The only good thing about Drobo Inc. is their support group. The support folks were great (multiple gold stars to Valorie). They went out of their way to do the best that they could with a crappy situation. They even gave me an additional three years of Drobo Care to provide some reassurance.

The problem is that I can’t trust Drobo’s devices. My current Drobo 5D is just a large electronic paperweight. It’s got green lights, so I suppose that it’s useful for Christmas.

πŸ‘ŽπŸ‘ŽπŸ‘ŽπŸ‘ŽπŸ‘Ž Drobo - Bad hardware from initial purchase resulting in FIVE exchanges

πŸ‘ŽπŸ‘ŽπŸ‘ŽπŸ‘Ž O’Reilly’s Departure from DRM Free Technical Books πŸ’”

It saddens me that the company that most promoted DRM free books (see picture below and is the one to exit out. I’ve written extensively about O’Reilly’s departures from DRM free technical books and what to do about it:

πŸ‘ŽπŸ‘ŽπŸ‘ŽπŸ‘Ž O'Reilly's Departure from DRM Free Technical Books πŸ’”

πŸ‘ŽπŸ‘ŽπŸ‘Ž Backup Service – CrashPlan and Code 42 Dumping its Customers

As a loyal CrashPlan customer I find it difficult to find anything positive about the company’s dropping of its consumer clients. I have used CrashPlan to backup my home computers for years, and the option to use their client to backup to local machines (without going to CrashPlan’s servers) has been great.

While I’ll give the company credit for giving plenty of notice about this change, there is much to be desired in terms of migration off Crashplan:

  • CrashPlan (of course) tries to steer its consumer clientele to its “Small Business” plan. There are 2 problems with this:
    1. The plan is much more expensive than the consumer plan
    2. This supposedly ‘better’ business plan does not have the local machine client capability. So you’re losing features and paying more.
  • If you decided to migrate to their suggested option 2 company – Carbonite – you quickly find out there THERE IS NO MIGRATION CAPABILITY. This means that none of your current backups (and all the versions going back in time) can be moved to Carbonite. So it’s really no different than starting over with any new backup provider – whether it’s Carbonite, Backblaze, or anyone else. I can only venture to guess that CrashPlan’s recommendation of Carbonite is there because they get affiliate type of revenue for steering customers there. So once again – a gain for Crashplan and a loss for the consumer.

For all of the above reasons, I cannot recommend CrashPlan in any way to anyone. This, of course, carries forward to any employers I work for and any businesses I encounter. Code 42 (CrashPlan’s parent company) has a right to ‘pivot’ any way that it wants as much as I have a right to pivot away from any of Code 42’s products. The lack of a migration path for its customer backups is unconscionable.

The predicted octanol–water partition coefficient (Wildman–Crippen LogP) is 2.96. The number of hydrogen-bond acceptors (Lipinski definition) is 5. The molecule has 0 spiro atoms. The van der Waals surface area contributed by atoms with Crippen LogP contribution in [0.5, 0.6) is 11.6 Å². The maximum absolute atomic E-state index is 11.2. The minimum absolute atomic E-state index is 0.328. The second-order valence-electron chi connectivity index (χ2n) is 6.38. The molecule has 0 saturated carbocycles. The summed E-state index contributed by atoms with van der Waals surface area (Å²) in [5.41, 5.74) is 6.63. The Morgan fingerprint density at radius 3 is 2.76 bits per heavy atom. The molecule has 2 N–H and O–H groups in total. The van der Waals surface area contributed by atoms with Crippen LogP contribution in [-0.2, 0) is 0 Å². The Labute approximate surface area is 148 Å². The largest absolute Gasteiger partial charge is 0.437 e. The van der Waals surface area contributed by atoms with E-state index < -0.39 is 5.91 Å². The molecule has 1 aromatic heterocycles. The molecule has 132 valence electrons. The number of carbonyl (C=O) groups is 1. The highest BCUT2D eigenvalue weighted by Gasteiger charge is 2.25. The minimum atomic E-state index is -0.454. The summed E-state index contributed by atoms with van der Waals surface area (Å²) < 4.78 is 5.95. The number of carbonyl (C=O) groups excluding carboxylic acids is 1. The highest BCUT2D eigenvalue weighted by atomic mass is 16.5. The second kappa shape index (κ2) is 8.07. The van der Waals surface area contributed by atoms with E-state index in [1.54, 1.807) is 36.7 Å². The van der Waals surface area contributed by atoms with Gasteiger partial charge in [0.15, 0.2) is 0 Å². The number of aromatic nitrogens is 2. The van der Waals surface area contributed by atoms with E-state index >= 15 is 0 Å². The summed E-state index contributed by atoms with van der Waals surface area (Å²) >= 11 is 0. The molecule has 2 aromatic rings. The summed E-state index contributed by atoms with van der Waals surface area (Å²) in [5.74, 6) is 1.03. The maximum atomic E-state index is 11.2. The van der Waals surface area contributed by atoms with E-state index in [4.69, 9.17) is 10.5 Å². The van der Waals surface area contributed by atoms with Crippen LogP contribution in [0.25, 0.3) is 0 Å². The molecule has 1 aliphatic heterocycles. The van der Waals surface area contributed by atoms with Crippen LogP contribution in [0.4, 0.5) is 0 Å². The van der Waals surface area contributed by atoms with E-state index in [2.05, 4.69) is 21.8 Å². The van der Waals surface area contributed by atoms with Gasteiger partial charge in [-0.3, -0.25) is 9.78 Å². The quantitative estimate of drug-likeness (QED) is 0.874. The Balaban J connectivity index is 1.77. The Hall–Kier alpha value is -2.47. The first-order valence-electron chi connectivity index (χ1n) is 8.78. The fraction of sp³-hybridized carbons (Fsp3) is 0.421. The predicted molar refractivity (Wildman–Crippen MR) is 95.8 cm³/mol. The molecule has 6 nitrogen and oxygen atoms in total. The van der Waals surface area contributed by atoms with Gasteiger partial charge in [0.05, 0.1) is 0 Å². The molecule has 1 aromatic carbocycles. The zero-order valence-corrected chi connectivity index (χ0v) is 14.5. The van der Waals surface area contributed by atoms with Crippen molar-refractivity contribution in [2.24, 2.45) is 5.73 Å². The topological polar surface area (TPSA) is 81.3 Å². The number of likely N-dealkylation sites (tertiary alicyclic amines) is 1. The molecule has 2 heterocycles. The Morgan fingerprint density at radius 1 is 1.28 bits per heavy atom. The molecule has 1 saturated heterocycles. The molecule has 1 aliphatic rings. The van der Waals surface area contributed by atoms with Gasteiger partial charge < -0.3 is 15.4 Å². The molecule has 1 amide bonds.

πŸ‘ŽπŸ‘ŽπŸ‘Ž Backup Service - CrashPlan and Code 42 Dumping its Customers

πŸ‘Ž Samson LTS50 Laptop Stand

I rarely return items to Amazon, but the Samson LTS50 Laptop Stand was very disappointing. My original intent was to have a portable sort of standing desk option. The steel construction components are very solid. The problem was the locking latches. With somewhat little force, the laptop would easily ‘sink’ downwards when slight pressure was applied to the laptop.

As usually – this is just my opinion about this product. Your mileage may vary.

πŸ‘Ž Samson LTS50 Laptop Stand

All Time Favorites

πŸ‘πŸ‘πŸ‘ Love & Logic Framework to dealing with Children

I am far away from being the parent of the year. However, I have found the Love & Logic framework to be extremely helpful as my kid has gone through various ages and stages. I always recommend these materials to any new parents, and I have found the early-childhood information to be very helpful.

πŸ‘πŸ‘πŸ‘ Love & Logic Framework to dealing with Children

πŸ‘πŸ‘πŸ‘ Kindle Voyage

The Kindle Voyage has been a tremendous boon to my reading. I’ve read so many more books since I bought it (as in a magnitude increase). The e-ink is great with the fantastic lighting. I have also found tons of great sci-fi books on the Kindle Owner’s Lending Library (I highly recommend the Frontiers Saga by Ryk Brown).

πŸ‘πŸ‘πŸ‘ Kindle Voyage

πŸ‘πŸ‘πŸ‘ Portable Stand Laptop Holder

A favorite that has survived 2017 (I get questions about it in coffee shops all the time). Note that this item is now out of stock. A compelling alternative might be this other stand (though I have not personally tested it).

From my 2016 review:

I’ll admit that the “Superbpag Multi-angle Non-slip Portable Stand Holder Laptop Stand For iPad 2 3 4 Air Mini Retina Tablet and Most Laptop” looks ridiculously chintzy on Amazon’s site. And yet they work ridiculously well in terms of size, weight, and resilience. They also bring some semblance of ergonomics to laptop use in a coffee shop (assuming you have a keyboard of course).

πŸ‘πŸ‘πŸ‘ Portable Stand Laptop Holder

πŸ‘πŸ‘πŸ‘ iBenzer Hard Case Cover and Keyboard Cover for Macbook

Another survivor through 2017. I don’t know what iBenzer did for the keyboard cover, but it’s amazing – no curling or tearing whatsoever. I can’t speak for any of their other products, but this one is terrific.

From my 2016 review:

The *iBenzer Soft-Touch Series Plastic Hard Case is a light and protective cover for your Macbook. While the cover is great, my biggest surprise was the keyboard cover. The keyboard cover has been very resilient and it does not curl like Kuzy covers (which I’ve previously owned). iBenzer does a great job in both the case and the keyboard cover.*